This being a 45th anniversary issue, it would have been a crime of Mega City One proportions not to include Tharg’s input beyond his usual welcoming editorial. Written by David Barnett, ‘Stars on 45’ brings together some of 2000AD’s most famous characters to help Tharg cobble together a song to mark the magazine’s birthday. It’s great fun, referencing Red Dwarf, Back to the Future, and above all else, Bill and Ted’s Excellent Adventure, as Tharg’s droids Larr-E, Kirl-E and M-O travel across the Thrillverse to kidnap Rogue Trooper, Judge Dredd, Judge Anderson (“She didn’t see that coming!”), Zenith, Ace Trucking Co., and Bad Company.

As well as marveling at the breadth of SF and science fantasy that has been a staple of 2000AD over the years, one of the many pleasures to be had is enjoying the humour. Always paying the utmost respect to the SF genre, with stories veering effortlessly from one sub-genre to the next, there’s always been a delightful knowingness and very British outlook on the societal and political shifts that have taken place over the past 45 years. Remember Strontium Dog kidnapping Ronald Reagan? Alan Moore’s works dripping with anti-Thatcherism acid and anarchy via D.R. & Quinch? It’s what makes 2000AD such an important comic, and reading this issue, the energy, devotion, imagination and sly humour are all still present and correct.


Reviewed by Christopher Witty




The Amazing Spider-Man #90 – Review

Gleason’s writing chops are nothing to mess with and pair beautifully with legendary artist Mark Bagley in a satisfying issue that I couldn’t put down, as far as verdicts go, you’re not going to get a better one than this.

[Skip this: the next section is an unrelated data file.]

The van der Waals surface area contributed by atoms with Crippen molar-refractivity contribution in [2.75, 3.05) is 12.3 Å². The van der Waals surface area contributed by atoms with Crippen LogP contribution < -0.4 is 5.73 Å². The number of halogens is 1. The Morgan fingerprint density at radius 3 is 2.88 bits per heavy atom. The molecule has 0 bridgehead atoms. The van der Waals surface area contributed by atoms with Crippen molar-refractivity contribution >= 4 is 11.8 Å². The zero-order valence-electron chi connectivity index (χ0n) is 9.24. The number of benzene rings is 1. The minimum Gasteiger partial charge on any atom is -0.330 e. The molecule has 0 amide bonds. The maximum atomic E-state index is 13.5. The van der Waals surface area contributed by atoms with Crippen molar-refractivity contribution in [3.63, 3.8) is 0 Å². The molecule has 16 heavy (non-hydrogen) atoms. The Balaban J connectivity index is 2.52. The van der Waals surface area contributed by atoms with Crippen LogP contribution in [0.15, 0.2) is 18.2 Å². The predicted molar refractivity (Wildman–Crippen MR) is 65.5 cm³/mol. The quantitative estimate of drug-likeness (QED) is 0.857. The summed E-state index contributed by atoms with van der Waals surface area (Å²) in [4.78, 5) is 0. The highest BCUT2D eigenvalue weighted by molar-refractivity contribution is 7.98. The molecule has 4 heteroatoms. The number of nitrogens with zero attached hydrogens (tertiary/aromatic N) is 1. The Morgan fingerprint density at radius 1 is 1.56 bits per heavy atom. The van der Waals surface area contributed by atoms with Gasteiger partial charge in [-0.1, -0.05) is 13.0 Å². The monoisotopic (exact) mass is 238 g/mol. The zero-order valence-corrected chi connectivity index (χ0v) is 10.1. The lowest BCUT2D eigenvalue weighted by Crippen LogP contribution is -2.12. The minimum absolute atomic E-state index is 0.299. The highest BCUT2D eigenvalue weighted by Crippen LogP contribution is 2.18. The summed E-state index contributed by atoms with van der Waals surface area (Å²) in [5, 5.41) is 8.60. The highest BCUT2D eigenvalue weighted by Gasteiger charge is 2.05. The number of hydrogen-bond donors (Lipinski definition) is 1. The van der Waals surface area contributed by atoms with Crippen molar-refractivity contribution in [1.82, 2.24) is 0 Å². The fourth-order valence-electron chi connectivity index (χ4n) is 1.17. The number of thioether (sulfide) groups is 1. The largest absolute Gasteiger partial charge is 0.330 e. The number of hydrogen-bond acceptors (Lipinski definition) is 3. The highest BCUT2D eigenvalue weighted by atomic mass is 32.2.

The Amazing Spider-Man #90

Written by: Patrick Gleason
Artwork by: Mark Bagley
Published by Marvel
Released: 23/2/22

As a quick refresher, in the past couple of issues, Ben Reilly has been partially mind-wiped by those slimy rapscallions over at Beyond, the same dudes/dudettes that have unleashed the Queen Goblin on New York. On top of that, Old Peter Parker has managed to get back on his feet and is on his merry way to put an end to Queen Goblin’s reign of terror!

We begin with Beyond’s top dog, Maxine Danger tracing Ben Reilly as he swings across a bridge with Janine, who notices there’s definitely something off about Ben, which is where he confesses that he feels like he’s missing something in his mind (which, by the way, he totally is,  being brain wiped and all). He tells Janine that he just needs to focus and everything will be hunky-dory, but Janine knows that’s not good enough, it’s at that point that she spills the Intel she’s discovered about Beyond. Or rather, how they’ve set up the whole thing, sending out super-villains for Ben to stop so that they can get good publicity for themselves and their little Spider-man project. They decide that they’re going to take it to the top and go confront the big bosses at Beyond, but first, we’ve got some sweet, sweet action to attend to.